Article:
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A Blueprint for Better Banking: Svenska Handelsbanken ... Niels Kroner


vikx01
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I'm currently reading this book: [amazonsearch]A Blueprint for Better Banking: Svenska Handelsbanken and a proven model for post-crash banking[/amazonsearch]

 

This was mentioned in Chancellor's book based on Marathon Asset's letters [amazonsearch]Capital Returns: Investing Through the Capital Cycle: A Money Manager's Reports 2002-15[/amazonsearch]

where they mention how Svenska Handelsbanken survived both the swedish banking crisis and the GFC without any government support. There is a thread for it here:

http://www.cornerofberkshireandfairfax.ca/forum/books/capital-returns-investing-through-the-capital-cycle-a-money-manager's-reports/

 

So far it's turned out to be a wornderful albeit short book. There is a good explanation of the causes of the GFC but the interesting part, apart from the sections on Handelsbanken itself, is the sevens deadly sins of imprudent banking:

 

1. Imprudent asset-liability mismatches

2. Supporting Client's asset-liability mismatches

3. Lending to over-indebted customers i.e. “Can’t Pay, Won’t Pay” types

4. Investing in non-core assets or as Marathon puts it in their letters "Reaching for growth in unfamiliar areas""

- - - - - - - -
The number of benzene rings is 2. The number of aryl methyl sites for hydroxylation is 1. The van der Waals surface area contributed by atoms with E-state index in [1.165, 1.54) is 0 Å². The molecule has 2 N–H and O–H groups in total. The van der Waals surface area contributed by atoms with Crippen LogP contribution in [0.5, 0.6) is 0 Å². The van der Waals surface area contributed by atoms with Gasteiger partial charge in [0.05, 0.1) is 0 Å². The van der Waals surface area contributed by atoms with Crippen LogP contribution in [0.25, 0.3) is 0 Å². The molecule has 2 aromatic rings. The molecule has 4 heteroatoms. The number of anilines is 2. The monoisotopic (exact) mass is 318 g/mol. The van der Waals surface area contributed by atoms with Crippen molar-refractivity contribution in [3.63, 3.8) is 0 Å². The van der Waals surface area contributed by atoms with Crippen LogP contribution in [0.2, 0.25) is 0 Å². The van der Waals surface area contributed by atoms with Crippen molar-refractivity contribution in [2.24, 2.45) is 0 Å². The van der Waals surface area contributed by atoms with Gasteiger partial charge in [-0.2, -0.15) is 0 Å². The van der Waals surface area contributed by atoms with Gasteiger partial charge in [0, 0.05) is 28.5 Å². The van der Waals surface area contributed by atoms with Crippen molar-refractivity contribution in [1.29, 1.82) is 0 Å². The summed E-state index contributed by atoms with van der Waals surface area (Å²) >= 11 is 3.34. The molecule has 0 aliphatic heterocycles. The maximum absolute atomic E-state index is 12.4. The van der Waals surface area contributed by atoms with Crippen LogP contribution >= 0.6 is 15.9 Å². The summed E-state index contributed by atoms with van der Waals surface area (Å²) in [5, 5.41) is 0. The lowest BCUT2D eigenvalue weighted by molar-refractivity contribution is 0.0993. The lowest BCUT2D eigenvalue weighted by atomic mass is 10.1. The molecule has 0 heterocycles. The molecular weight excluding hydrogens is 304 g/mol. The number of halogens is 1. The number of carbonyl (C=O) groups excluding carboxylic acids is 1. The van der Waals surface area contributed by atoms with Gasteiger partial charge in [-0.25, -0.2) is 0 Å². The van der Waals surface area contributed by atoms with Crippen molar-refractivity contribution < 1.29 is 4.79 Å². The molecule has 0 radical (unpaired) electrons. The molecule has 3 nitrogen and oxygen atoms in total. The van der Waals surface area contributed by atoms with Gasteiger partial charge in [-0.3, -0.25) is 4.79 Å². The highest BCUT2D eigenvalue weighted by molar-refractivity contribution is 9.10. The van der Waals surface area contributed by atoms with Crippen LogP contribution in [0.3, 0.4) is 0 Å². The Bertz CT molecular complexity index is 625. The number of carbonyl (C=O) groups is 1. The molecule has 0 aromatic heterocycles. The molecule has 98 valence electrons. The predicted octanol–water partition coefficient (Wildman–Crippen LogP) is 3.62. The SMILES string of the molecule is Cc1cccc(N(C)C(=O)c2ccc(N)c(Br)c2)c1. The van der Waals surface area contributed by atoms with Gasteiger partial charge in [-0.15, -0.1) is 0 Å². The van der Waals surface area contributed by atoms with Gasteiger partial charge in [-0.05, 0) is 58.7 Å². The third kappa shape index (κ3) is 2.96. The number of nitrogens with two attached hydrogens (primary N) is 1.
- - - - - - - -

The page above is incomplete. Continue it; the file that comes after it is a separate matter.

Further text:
5. Dealing with non-bank financial system or as Marathon puts it in their letters "Engaging in off-balance sheet lending""

6. Emerging markets and real estate or as Marathon puts it in their letters "Getting sucked into virtuous/vicious cycle dynamics""

7. Continuity of the past into the future i.e. assuming future will be like the (short term) past.

 

Each of these is of course described in more detail and makes more sense than just the title.

 

I'm only only a third into it but find it a very good read. The chapter on GFC (https://en.wikipedia.org/wiki/Financial_crisis_of_2007%E2%80%9308) gives a very structured way to look at the crisis; it's easily the best structured way to think about that I've come across.

 

Everyone investing in banks should read it.

 

btw. It's difficult to believe this but this bank does not issue employee bonuses except for a few exceptions (and no, senior management is not the exception). And this is a full service bank.

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btw. It's difficult to believe this but this bank does not issue employee bonuses except for a few exceptions (and no, senior management is not the exception). And this is a full service bank.

 

They have a profit share program called Oktogonen which is the biggest shareholder in the company. It gives out shares to all employees equally and has made numerous low-level employes millionaires. Basically, if the company outperforms its peers in profitability and doesn't cut the dividend it is obligated to deposit into it. Employees can withdraw their money only after they turn 60.   

 

I'll check out the book, thanks.

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Thanks alwaysinvesrt . That's correct. If the ROE of the bank exceeds a weighted average of the other Nordic and British banks, 1/3rd of the extra profits are allocated to the Oktogonen foundation up to  a limit of 15% of shareholder dividend. The foundation in turn owns a significant stake in Handelsbanken.

 

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